+ Yes, as a registered member you are encouraged to provide additional information as learned and available.
+ All added information will be made available both online in your dogs Family tracking profile as well as print quality options available.
+ All information will be researched for additional relationships used to further enhance your dogs’ Family knowledge absolutely FREE.

+ Nothing, anytime reasonable replacements of material is needed this is provided as a FREE member benefit.
+ All we need is you to request which specific material needs to be replaced and to verify you current mailing and email addresses to ensure proper receipt.

+ Pride of registration
+ Access to unprecedented genealogy and Family tracking
+ Added and Improved value in breed stock
+ Greater profits in breeding arrangements
+ FREE Kennel Certification for breeders
+ Exclusive access to unique promotional opportunities
+ Access to thousands of members world wide
+ Social media account with free enhancements
+ Access to place unlimited FREE marketing/classified adds including with pictures
+ Extended benefits only available through the American Bully Association
+ MUCH, MUCH, more...

Members can login to their account through our social network HERE.

More Great Questions and Answers:

Registration indicates one's pride in ownership. As such, registration helps ensure greater responsibility in ownership and thus reduces levels of neglect, abuse, discard, and shelter turn-ins. Additionally, registration helps maintain and add value to purebred pets, helps ensure better genealogical tracking, improves scientific and social understanding, and acts as a management mechanism for a breed's history.

Yes. We offer multiple dog discounts as well as discounts based on the level of pedigree provided. We even offer FREE litter registration. To see the full details of registration options and all our various discounts, please see our Registration page.

Online we accept debit, credit, or check payments. Payments of money orders, cashier's checks, or cash are accepted by mail. Due to an increasing number of banks unwilling to verify funds and the exorbitant NSF fees they subsequently charge, we do not typically accept regular checks.

The purpose of a registry is, first and foremost, to manage registration and genealogical records. While different registries may or may not provide services beyond this core purpose, it is this aspect that dictates whether or not a registry is legitimate. If a registry does, in fact, keep and properly manage genealogical records, it is, in fact, legit. To Learn More Click Here

No. We do not feel it is fair to allow people to pay to jump the line in front of others that have already been entered into the registration process. In certain situations where processing timeframes are in critical need of being expedited, we can review these on a case-by-case basis for consideration. In most cases, these would involve litters for new members who are unaware initially of our standard time frames. In such cases, exceptions may be made but will not be considered a standard method of business practice.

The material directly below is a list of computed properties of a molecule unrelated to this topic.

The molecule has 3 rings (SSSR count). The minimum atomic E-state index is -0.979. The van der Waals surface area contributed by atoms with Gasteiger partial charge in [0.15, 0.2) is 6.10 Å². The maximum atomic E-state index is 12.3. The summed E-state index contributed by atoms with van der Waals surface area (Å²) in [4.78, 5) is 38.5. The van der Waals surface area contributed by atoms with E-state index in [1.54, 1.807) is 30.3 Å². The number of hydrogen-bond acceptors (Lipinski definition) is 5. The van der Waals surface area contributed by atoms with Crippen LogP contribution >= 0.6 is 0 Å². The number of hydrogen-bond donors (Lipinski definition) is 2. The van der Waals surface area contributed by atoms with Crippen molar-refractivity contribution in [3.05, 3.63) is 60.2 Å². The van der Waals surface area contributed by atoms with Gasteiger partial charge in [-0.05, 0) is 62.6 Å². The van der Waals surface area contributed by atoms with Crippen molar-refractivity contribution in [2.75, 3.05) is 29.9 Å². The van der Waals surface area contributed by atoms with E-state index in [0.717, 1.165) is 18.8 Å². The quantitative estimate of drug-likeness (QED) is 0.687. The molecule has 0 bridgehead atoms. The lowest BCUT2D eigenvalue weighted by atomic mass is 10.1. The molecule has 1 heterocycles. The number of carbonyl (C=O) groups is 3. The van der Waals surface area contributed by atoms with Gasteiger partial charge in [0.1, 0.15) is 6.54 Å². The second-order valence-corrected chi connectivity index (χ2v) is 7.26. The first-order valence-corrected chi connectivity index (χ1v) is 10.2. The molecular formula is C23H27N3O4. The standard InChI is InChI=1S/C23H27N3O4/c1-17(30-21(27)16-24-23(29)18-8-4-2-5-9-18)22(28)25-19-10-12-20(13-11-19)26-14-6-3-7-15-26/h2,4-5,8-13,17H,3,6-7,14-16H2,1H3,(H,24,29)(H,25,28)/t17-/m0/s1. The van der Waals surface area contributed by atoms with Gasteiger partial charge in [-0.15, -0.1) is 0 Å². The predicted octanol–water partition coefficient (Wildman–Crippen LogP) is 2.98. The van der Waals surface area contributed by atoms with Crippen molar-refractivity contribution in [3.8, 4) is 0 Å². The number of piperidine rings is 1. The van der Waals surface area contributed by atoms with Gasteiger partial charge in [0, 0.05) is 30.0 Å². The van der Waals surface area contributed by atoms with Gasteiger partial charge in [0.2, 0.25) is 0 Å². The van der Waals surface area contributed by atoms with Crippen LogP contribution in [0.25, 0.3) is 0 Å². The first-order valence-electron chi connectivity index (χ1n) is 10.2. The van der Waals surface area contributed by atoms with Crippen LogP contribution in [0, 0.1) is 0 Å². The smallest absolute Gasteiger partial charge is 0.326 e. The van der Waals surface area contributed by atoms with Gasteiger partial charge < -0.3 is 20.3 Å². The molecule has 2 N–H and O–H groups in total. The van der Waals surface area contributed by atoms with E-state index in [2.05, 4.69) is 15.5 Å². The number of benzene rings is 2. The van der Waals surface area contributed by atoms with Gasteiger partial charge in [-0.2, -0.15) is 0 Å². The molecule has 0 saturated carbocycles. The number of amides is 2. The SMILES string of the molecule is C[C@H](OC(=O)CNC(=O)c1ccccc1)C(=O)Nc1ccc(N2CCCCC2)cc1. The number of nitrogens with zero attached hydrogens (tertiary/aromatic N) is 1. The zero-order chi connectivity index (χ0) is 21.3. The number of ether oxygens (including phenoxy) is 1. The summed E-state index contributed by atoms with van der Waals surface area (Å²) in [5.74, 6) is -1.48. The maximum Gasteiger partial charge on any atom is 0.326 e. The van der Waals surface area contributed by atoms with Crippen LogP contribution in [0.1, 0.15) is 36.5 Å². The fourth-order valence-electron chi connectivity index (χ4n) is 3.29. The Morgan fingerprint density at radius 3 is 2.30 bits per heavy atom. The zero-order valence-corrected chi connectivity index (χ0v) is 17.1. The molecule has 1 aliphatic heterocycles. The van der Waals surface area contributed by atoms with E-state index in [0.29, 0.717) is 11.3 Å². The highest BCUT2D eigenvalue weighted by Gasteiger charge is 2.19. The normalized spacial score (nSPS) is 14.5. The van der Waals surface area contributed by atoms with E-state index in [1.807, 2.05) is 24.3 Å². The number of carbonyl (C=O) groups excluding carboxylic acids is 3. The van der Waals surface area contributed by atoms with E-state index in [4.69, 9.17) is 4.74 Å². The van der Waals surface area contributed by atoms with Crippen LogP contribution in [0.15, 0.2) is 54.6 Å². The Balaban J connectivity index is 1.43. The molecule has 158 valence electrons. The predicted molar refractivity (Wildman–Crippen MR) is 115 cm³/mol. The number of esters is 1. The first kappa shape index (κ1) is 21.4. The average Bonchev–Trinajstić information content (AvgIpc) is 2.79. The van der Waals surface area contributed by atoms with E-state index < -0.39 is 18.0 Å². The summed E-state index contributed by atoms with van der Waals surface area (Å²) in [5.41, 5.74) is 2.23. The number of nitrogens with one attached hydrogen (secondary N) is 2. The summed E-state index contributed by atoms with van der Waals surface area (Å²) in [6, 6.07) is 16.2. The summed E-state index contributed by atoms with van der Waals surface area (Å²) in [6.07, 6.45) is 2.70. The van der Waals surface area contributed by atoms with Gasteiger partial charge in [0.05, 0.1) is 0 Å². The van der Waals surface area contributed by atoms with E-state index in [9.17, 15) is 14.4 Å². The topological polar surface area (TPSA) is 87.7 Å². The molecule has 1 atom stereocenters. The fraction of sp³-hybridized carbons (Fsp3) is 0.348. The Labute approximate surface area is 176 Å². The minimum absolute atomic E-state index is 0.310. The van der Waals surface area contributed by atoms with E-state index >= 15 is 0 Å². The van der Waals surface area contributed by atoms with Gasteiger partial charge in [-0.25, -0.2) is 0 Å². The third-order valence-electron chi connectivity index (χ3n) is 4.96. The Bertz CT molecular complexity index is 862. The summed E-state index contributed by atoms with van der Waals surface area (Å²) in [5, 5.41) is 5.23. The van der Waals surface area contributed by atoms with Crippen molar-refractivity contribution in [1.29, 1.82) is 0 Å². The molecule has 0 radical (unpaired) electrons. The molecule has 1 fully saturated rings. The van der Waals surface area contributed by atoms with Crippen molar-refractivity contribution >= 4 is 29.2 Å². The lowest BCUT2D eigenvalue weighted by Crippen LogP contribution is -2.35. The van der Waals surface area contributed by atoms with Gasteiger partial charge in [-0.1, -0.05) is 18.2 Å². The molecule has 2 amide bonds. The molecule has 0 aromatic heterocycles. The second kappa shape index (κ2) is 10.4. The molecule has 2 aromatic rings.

No. If you have a litter and one of both parents needs to be registered, they should all be registered simultaneously. The reason for this is that registering the adult(s) and then waiting for that material to arrive to register the litter unnecessarily delays the processing of the litter for that added period of time. For example, if you have a litter but first register the parent(s) and wait on that material, this can add an unnecessary 6+ weeks to the process. Add another 2-4 weeks to process the litter then you are looking at not getting the litter material until the pups are around 8-10+ weeks old or older. Since most new owners expect their paperwork at the time of transfer, it is best to register both the parent(s) and litter at the same time so that the litter material is available at the time of transfer or as soon thereafter as possible.

There are two primary types of registries which include closed registries and open registries. A closed registry is a registry that essentially requires that when registering a pet that both its parents also be registered with that registry. On the other hand, an open registry does not have the requirement that the parents both be registered with that registry in order to register a pet.

No. Registration is a symbol of purity when representing a purebred pet, but in and of itself does not prove purity. While an argument is often waged against open registries claiming that they are allowing registration of impure pets within a breed, the evidence actually supports the opposite to be true and that greater motivation exists to attempt to register impure pets with closed registries erroneously. Closed registries such as the AKC regularly report attempts of paper hanging in their annual reports. Another closed registry, the UKC, also admits to the inclusion of such registrations. Erroneous registration is known as paper hanging and is an issue that all registries must deal with, whether they are open or closed.